From U.S. Highway 278 West into town, the new building has a design easily mistaken for a modern-day home. It has a front porch equipped with rocking chairs and ceiling fans, and on the inside there is a fireplace and a place for a coffee machine. Flat screen televisions are in each of the rooms, as well as in the lobby.

“We wanted to make it home,” Echols said just before the businesses opening in early August. “We didn’t want it to feel like a dentist office.

In addition, the office has since gone paperless, as well as added digital X-ray machines, and digital tooth impressions for crowns. The basement to the building has a storm room with concrete walls and ceilings.

New fire station in service for Johnson’s Crossing

Candy Reeves couldn’t believe what she saw when she arrived at the Johnson’s Crossing fire station on the morning of April 27, 2011.

“Every which way I tried to get here, I couldn’t,” the assistant fire chief for the department said. “But when I finally got to the station, I walked back to a neighbors house and saw our building was totally obstructed by two trees. Luckily we were able to save our trucks.”

Because of the damage, the department was without a permanent home until last month, meaning its fire engines and equipment had to be housed in a temporary tent-like structure provided by the Army Corps of Engineers. After the contract on the structure ran out last December, and the department couldn’t afford to pay $1,500 per month in rent to keep it, the department was then forced to house its fire engines and equipment at other nearby stations, while storing the brush truck and EMT- rescue truck at a volunteer’s house.

At the same time, the waiting game was being played with the state Emergency Management Agency to approve the money needed to begin rebuilding.

“It’s been a long process,” Reeves said at the open house of the new station. “A long 18 months of it, but I’m proud to have what we have now.

Should the department lose power for a lengthy period of time again, the new station is equipped with gas heat, gas water heaters, and gas for cooking.

“Should anything happen of that magnitude again, we’ll now have a place with heat for shelter,” she said.

Rebuilding moves forward at churches

Inch by inch, brick by brick, the congregations at East Side Baptist Church and Christ Lutheran are moving ever so close to returning to their homes.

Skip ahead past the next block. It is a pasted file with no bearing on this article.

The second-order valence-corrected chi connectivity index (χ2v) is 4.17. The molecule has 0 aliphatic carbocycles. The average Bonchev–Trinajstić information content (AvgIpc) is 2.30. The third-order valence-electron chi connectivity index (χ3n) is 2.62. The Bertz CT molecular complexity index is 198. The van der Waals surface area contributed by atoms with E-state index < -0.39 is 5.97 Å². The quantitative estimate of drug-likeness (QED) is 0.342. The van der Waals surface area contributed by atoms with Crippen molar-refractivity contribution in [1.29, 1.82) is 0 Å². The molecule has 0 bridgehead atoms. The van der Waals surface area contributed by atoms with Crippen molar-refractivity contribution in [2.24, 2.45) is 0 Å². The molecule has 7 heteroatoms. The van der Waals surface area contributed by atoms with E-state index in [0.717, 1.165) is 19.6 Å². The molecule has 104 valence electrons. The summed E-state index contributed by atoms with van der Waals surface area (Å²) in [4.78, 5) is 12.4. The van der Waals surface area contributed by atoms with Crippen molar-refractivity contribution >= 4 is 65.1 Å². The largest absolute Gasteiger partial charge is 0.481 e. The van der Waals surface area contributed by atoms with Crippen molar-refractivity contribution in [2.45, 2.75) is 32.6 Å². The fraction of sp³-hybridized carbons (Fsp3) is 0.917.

In September, East Side held a groundbreaking dedication service on their new property located on U.S. Hwy. 278 at the corner of Convent Rd. Now, heading into the new year, the walls and rafters in place, and construction workers are ready for the next task at hand.

“These last few months have kind of served as a countdown for us,” said pastor Ken Allen in early September. “Not only as a rebuilding of the church, but as the start of our clear vision going forward in ministry.”

Allen said the church was in talks of renovating the old building months before the tornado hit, but due to a lack of space, leaders didn’t know how they were going to get it accomplished. He added they made sure those additions were put into the new plans.

“One of the big things we were in need of was a larger gathering area,” Allen said. “So in the new plans, we made sure we had an ample space for gatherings.”

If weather cooperates, Allen said their target completion date is set for June.

Meanwhile, several blocks over, Pastor Sandy Niiler of Christ Lutheran is in a similar situation. Like East Side, their church too, was leveled to rubble in the tornado. Contractos recently finished bricking the facility.

“It’s a rejuvenating feeling,” Niiler said in September, shortly after the slab had been poured. “Getting the slab poured symbolizes we have a clean base. Everything now is becoming a reality, and not just a bunch of talk.”

So far, every bit of work that has been done has been performed by local companies.

“That’s wonderful,” Niiler added. “People are giving their heart to help rebuild Cullman. Everyone has been so patient with us. A year ago, I said we were still in shock, and now there’s still that unsettled feeling, but a different one.”

Niller is hoping to be moved in to the new building, which sits at the intersection of 2nd Ave. and 5th Street SE, by early spring.